If the JBoss Cache MessageDecoder is used within a DemuxingProtocolDecoder (another MINA class) along with, say, a memcached MessageDecoder, the server can identify the protocol used in each request by examining the lead byte, and invoke the appropriate message decoder.

              Likely values for the first byte identifying the protocol.

              Value Meaning
              0x80 memcached binary request
              0x81 memcached binary response
              0x90 JBoss Cache binary request
              0x91 JBoss Cache binary response

              The Message Type

              The next field is a java int written into four bytes of the message. This identifies the specific type of message. It is used in a RequestDecoder (another standard MINA class) class to select the appropriate builder for the request.

              Data Specific to the Message Type

              The builder reads the remainder of the input stream, and constructs a Request object, which will be passed in to the IoHandler where it will carry out the expected actions on the cache.

              Right now, I am working through an implementation of a single test flow to be sure that the plumbing can generally work.

              • 4. Re: Evolution of TcpDelegatingCacheLoaders/TcpCacheServers
                Elias Ross Master

                Not sure why you'd see two types of requests (memcached and JBoss Cache) requests made over the same socket, once server-client handshake was complete. Is your protocol designed to be compatible with the existing memcached protocol?

                • 5. Re: Evolution of TcpDelegatingCacheLoaders/TcpCacheServers
                  Manik Surtani Master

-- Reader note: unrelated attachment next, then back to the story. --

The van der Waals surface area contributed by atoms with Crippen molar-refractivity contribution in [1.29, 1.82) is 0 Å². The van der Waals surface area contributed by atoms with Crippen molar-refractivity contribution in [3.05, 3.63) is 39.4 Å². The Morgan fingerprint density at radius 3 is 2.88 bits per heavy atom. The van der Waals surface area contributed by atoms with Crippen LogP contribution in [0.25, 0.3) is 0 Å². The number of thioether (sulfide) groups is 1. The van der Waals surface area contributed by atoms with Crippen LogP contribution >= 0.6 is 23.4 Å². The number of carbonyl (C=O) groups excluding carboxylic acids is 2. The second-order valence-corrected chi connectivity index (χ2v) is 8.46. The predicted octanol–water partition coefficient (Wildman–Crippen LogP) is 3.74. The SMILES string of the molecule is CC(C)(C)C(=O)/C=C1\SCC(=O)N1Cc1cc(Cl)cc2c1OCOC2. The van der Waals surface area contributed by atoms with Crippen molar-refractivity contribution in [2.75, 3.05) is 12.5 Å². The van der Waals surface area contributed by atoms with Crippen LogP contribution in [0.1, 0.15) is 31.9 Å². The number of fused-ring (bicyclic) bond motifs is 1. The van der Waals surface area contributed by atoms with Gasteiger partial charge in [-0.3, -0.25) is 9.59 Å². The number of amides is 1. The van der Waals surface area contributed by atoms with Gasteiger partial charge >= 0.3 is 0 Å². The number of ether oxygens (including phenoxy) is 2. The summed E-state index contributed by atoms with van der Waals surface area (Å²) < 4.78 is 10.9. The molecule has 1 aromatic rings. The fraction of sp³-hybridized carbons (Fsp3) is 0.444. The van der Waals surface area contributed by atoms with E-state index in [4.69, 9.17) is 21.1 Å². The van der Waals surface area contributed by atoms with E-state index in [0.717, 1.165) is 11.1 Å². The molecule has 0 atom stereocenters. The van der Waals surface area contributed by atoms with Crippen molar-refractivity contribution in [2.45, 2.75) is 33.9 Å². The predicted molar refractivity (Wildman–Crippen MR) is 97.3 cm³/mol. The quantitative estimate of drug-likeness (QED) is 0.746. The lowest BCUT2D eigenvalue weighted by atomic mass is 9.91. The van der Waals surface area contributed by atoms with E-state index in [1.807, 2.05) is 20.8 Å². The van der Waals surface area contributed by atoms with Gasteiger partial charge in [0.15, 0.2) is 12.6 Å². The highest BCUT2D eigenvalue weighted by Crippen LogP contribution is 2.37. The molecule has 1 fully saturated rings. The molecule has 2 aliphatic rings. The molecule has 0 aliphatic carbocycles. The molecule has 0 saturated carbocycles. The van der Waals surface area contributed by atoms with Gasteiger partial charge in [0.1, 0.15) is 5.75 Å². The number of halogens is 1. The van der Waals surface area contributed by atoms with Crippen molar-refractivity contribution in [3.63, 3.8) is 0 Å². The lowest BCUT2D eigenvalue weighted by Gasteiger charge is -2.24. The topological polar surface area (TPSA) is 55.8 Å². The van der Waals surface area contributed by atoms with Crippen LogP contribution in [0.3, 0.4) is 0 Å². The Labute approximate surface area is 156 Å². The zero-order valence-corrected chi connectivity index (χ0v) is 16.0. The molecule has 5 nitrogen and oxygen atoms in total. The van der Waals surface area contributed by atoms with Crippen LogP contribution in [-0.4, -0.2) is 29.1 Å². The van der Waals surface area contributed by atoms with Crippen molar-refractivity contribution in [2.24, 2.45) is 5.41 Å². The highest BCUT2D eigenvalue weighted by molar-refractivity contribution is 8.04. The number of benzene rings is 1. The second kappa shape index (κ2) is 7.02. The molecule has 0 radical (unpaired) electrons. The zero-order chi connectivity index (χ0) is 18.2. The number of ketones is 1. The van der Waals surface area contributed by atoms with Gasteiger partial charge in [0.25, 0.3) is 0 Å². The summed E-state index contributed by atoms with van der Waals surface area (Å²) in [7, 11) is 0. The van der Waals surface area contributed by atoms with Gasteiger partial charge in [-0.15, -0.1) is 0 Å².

Yes, I would have thought the protocol is decided upon during handshake, and a server set up to serve on the JBC protocol would not be able to serve on the memcached protocol, and vice versa.

                  • 6. Re: Evolution of TcpDelegatingCacheLoaders/TcpCacheServers
                    Alex Kluge Newbie


                    Sorry for taking a bit of time to get back on this, but I have been busy.

                    I would expect any given server to respond to both the Memcache and the Jboss Cache protocol. However, I would expect any given client to use only one of them.

                    I was not planning on a handshake, but to simply have the client connect, and send requests according to its chosen protocol. Even in this case you will want to have the magic bytes.

                    - They allow the server and the client to do a consistency check. If they see something else at the beginning of a message, they know quickly that something is wrong.

                    - They make it easier to handle additional message types (I expect to add event notifications over the JBC protocol).

                    - The Memcache binary protocol (http://code.google.com/p/memcached/wiki/MemcacheBinaryProtocol) already uses them, so at least for Memcache requests/responses they are required.

                    - The Memcache protocol spec also makes the point that it makes it easier for protocol analyzers to work with the magic bytes.


                    • 7. Re: Evolution of TcpDelegatingCacheLoaders/TcpCacheServers
                      Alex Kluge Newbie


                      I have had chance to get back to this, and have made some good progress.